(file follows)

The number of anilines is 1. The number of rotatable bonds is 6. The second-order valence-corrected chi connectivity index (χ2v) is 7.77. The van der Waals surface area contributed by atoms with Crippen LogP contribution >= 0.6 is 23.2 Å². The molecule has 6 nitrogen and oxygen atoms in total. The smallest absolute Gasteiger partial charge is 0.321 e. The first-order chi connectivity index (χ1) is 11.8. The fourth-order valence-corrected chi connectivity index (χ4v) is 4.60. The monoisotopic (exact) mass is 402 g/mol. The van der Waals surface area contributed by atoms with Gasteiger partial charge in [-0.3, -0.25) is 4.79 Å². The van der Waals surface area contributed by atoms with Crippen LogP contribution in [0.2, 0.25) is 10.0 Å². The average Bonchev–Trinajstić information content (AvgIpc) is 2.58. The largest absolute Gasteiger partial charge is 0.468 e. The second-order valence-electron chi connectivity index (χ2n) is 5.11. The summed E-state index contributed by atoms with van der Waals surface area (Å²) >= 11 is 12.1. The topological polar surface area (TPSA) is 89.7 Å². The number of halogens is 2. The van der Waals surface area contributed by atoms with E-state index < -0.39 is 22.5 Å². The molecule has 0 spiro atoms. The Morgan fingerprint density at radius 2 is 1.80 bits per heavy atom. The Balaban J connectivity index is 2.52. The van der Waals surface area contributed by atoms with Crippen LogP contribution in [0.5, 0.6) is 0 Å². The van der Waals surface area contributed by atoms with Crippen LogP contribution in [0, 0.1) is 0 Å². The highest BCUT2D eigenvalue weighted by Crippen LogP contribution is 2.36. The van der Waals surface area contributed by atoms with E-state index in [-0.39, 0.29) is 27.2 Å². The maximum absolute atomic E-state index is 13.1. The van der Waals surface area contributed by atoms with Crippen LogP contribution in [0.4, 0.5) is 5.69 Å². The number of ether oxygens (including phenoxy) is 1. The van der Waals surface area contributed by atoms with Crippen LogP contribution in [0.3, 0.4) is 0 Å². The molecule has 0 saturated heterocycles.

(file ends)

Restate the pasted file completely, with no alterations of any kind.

The number of anilines is 1. The number of rotatable bonds is 6. The second-order valence-corrected chi connectivity index (χ2v) is 7.77. The van der Waals surface area contributed by atoms with Crippen LogP contribution >= 0.6 is 23.2 Å². The molecule has 6 nitrogen and oxygen atoms in total. The smallest absolute Gasteiger partial charge is 0.321 e. The first-order chi connectivity index (χ1) is 11.8. The fourth-order valence-corrected chi connectivity index (χ4v) is 4.60. The monoisotopic (exact) mass is 402 g/mol. The van der Waals surface area contributed by atoms with Gasteiger partial charge in [-0.3, -0.25) is 4.79 Å². The van der Waals surface area contributed by atoms with Crippen LogP contribution in [0.2, 0.25) is 10.0 Å². The average Bonchev–Trinajstić information content (AvgIpc) is 2.58. The largest absolute Gasteiger partial charge is 0.468 e. The second-order valence-electron chi connectivity index (χ2n) is 5.11. The summed E-state index contributed by atoms with van der Waals surface area (Å²) >= 11 is 12.1. The topological polar surface area (TPSA) is 89.7 Å². The number of halogens is 2. The van der Waals surface area contributed by atoms with E-state index < -0.39 is 22.5 Å². The molecule has 0 spiro atoms. The Morgan fingerprint density at radius 2 is 1.80 bits per heavy atom. The Balaban J connectivity index is 2.52. The van der Waals surface area contributed by atoms with Crippen LogP contribution in [0.5, 0.6) is 0 Å². The van der Waals surface area contributed by atoms with Crippen LogP contribution in [0, 0.1) is 0 Å². The highest BCUT2D eigenvalue weighted by Crippen LogP contribution is 2.36. The van der Waals surface area contributed by atoms with E-state index in [-0.39, 0.29) is 27.2 Å². The maximum absolute atomic E-state index is 13.1. The van der Waals surface area contributed by atoms with Crippen LogP contribution in [0.4, 0.5) is 5.69 Å². The number of ether oxygens (including phenoxy) is 1. The van der Waals surface area contributed by atoms with Crippen LogP contribution in [0.3, 0.4) is 0 Å². The molecule has 0 saturated heterocycles.